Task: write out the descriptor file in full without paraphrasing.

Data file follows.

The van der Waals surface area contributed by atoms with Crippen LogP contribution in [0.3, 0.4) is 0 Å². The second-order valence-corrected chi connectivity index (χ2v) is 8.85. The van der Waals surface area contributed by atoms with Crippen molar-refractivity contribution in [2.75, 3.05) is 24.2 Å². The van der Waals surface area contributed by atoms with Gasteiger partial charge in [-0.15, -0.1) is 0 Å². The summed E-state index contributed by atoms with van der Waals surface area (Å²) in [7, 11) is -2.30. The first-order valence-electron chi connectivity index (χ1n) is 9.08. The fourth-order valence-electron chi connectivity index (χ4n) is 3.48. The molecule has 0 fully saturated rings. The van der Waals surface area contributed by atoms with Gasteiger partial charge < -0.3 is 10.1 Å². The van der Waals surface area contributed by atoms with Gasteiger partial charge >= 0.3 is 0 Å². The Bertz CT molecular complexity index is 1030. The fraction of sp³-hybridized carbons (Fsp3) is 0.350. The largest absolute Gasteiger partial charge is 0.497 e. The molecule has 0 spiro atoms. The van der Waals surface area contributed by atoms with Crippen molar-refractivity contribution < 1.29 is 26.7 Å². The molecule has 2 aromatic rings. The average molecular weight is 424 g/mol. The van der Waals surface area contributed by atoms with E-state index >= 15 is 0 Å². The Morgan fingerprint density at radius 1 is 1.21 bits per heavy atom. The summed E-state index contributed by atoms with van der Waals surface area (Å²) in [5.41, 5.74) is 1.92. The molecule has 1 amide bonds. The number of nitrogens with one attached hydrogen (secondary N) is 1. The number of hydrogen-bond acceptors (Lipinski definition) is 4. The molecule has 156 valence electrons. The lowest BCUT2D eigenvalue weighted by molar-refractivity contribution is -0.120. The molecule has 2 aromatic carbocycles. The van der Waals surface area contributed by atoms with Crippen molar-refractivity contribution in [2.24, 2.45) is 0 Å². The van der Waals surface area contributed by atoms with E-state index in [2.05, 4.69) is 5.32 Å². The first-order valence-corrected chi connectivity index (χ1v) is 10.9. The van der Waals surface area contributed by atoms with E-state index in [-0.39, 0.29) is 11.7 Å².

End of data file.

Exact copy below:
The van der Waals surface area contributed by atoms with Crippen LogP contribution in [0.3, 0.4) is 0 Å². The second-order valence-corrected chi connectivity index (χ2v) is 8.85. The van der Waals surface area contributed by atoms with Crippen molar-refractivity contribution in [2.75, 3.05) is 24.2 Å². The van der Waals surface area contributed by atoms with Gasteiger partial charge in [-0.15, -0.1) is 0 Å². The summed E-state index contributed by atoms with van der Waals surface area (Å²) in [7, 11) is -2.30. The first-order valence-electron chi connectivity index (χ1n) is 9.08. The fourth-order valence-electron chi connectivity index (χ4n) is 3.48. The molecule has 0 fully saturated rings. The van der Waals surface area contributed by atoms with Gasteiger partial charge < -0.3 is 10.1 Å². The van der Waals surface area contributed by atoms with Gasteiger partial charge >= 0.3 is 0 Å². The Bertz CT molecular complexity index is 1030. The fraction of sp³-hybridized carbons (Fsp3) is 0.350. The largest absolute Gasteiger partial charge is 0.497 e. The molecule has 0 spiro atoms. The van der Waals surface area contributed by atoms with Crippen molar-refractivity contribution < 1.29 is 26.7 Å². The molecule has 2 aromatic rings. The average molecular weight is 424 g/mol. The van der Waals surface area contributed by atoms with E-state index >= 15 is 0 Å². The Morgan fingerprint density at radius 1 is 1.21 bits per heavy atom. The summed E-state index contributed by atoms with van der Waals surface area (Å²) in [5.41, 5.74) is 1.92. The molecule has 1 amide bonds. The number of nitrogens with one attached hydrogen (secondary N) is 1. The number of hydrogen-bond acceptors (Lipinski definition) is 4. The molecule has 156 valence electrons. The lowest BCUT2D eigenvalue weighted by molar-refractivity contribution is -0.120. The molecule has 2 aromatic carbocycles. The van der Waals surface area contributed by atoms with Crippen molar-refractivity contribution in [2.24, 2.45) is 0 Å². The van der Waals surface area contributed by atoms with E-state index in [2.05, 4.69) is 5.32 Å². The first-order valence-corrected chi connectivity index (χ1v) is 10.9. The van der Waals surface area contributed by atoms with E-state index in [-0.39, 0.29) is 11.7 Å².